We Started Couples Therapy.

Hey y’all! So glad you decided to swing by today because we’re getting personal. In a recent Instagram post, I mentioned that I normally never bring my relationship in to the mix, but as of late, I have been having several conversations with different people about marriage, communication, conflict, and just over all feelings. So much has been happening with Byron and I that I just want to be real with you guys about what has brought us to this very moment and how much its helped. I also hope this post can serve as tangible tips in case you or someone you know are in the same walks of life.

We have been engaged for a year now and for some crazy, unrealistic reason I thought everything would be cupcakes and rainbows afterwards. Our engagement was literally perfect, that it just completely swept me off my feet and the true reality of being in a relationship. Man, did reality slap me in the face good. Things got a lot harder, way more complicated and after a year of engagement we felt the small realization that perhaps we were not meant to be together after all.

We were arguing every day over everything and nothing, our voices were getting louder, and it started to feel like two roommates who were just trying to move out at this point. We never seemed to see eye to eye anymore, I thought one thing and he would disagree, there was just no good communication, patience, or understanding at that point anymore.

Byron had tried to do couples counseling before and even though I went at the time, I expressed that I felt like it would do us no good. Everything on the outside seemed picture perfect, yet we were falling apart every day. The shift really came when we both had two huge epiphany’s in our lives, one happened for me and the other happened for him.

Early spring of last year, we were supposed to go to a marriage conference at our church that Montell Jordan and his wife were going to be hosting, however Byron had decided to make a drive to L.A. to see the Lakers play. I was supposed to follow him there, but I ended up staying behind and went to the conference alone. That hour and a half or so that I attended that conference changed my life. It changed my perspective on myself, my relationship, and just opened my eyes to see that I needed to stop pointing the finger and take some responsibility and ownership. Here’s my first tip of advice, relationships are not 50/50 work, they are 100/100. You have to give all that you’re capable of giving to your partner; love, understanding, forgiveness, acceptance, and expect that in return.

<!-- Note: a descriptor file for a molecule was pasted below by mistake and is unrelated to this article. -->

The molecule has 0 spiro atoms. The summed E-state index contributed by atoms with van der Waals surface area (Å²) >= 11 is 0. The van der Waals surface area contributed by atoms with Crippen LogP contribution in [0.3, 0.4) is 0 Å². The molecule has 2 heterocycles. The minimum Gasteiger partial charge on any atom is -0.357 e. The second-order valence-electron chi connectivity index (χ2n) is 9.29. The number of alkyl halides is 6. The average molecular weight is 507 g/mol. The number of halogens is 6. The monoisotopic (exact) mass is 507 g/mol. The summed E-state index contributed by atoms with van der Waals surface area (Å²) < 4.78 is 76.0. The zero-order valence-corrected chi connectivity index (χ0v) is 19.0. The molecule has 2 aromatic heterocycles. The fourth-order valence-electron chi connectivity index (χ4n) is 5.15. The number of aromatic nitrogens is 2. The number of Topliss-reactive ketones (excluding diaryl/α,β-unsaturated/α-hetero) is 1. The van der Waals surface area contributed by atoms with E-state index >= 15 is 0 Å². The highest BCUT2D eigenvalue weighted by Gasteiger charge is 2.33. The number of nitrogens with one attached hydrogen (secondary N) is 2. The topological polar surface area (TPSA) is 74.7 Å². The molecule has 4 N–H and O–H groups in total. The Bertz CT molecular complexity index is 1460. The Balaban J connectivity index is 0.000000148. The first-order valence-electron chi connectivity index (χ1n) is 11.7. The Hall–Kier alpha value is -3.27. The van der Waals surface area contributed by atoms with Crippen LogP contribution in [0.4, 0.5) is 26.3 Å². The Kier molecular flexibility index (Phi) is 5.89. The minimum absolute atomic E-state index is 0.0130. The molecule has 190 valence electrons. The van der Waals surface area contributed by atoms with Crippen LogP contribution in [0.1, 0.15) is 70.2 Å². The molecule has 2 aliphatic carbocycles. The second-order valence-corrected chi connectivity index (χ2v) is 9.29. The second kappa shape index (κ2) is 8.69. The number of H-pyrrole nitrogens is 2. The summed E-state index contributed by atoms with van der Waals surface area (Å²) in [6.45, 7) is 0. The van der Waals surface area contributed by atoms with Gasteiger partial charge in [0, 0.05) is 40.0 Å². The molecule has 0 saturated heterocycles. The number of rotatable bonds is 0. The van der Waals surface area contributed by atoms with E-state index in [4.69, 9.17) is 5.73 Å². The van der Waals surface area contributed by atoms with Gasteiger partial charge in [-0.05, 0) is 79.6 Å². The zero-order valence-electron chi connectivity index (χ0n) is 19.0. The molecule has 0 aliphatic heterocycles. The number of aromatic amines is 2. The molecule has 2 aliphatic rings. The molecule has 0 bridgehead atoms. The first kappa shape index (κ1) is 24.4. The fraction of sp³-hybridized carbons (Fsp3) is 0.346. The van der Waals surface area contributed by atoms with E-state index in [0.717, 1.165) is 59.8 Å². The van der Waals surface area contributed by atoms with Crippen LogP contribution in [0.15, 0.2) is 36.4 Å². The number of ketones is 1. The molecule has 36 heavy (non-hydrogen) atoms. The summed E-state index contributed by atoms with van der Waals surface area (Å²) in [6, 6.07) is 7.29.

The conference focused on the 7 do’s and don’ts in marriage, and I will just say this, if you have any doubt, concern, or thought of whether you are falling short in your relationship, please listen to this. Listen to it alone, on your card ride home, or with spouse/partner and take notes! Then talk about it. I’ve linked it here for you guys.

The second thing, was sobriety. For a long time, well… actually since Leya was born I think I identified that drinking was a problem but Byron refused to see it that way. We met at a college party… drinking, and pretty much got so good at it together that the lines got so blurred to see it was actually a problem. It wasn’t until some recent hard life experiences happened that served as a wake up call to him and brought him to the path of sobriety.

It’s always hard to put your true feelings out there if it’s not something you’re used to. For me, it almost felt like getting undressed in front of a stranger. That was part of the reason why I pushed back so much on going to therapy, along with other upbringing ideas. Things have always been so black and white in my family: here’s the problem, fix it. No in between, just do it.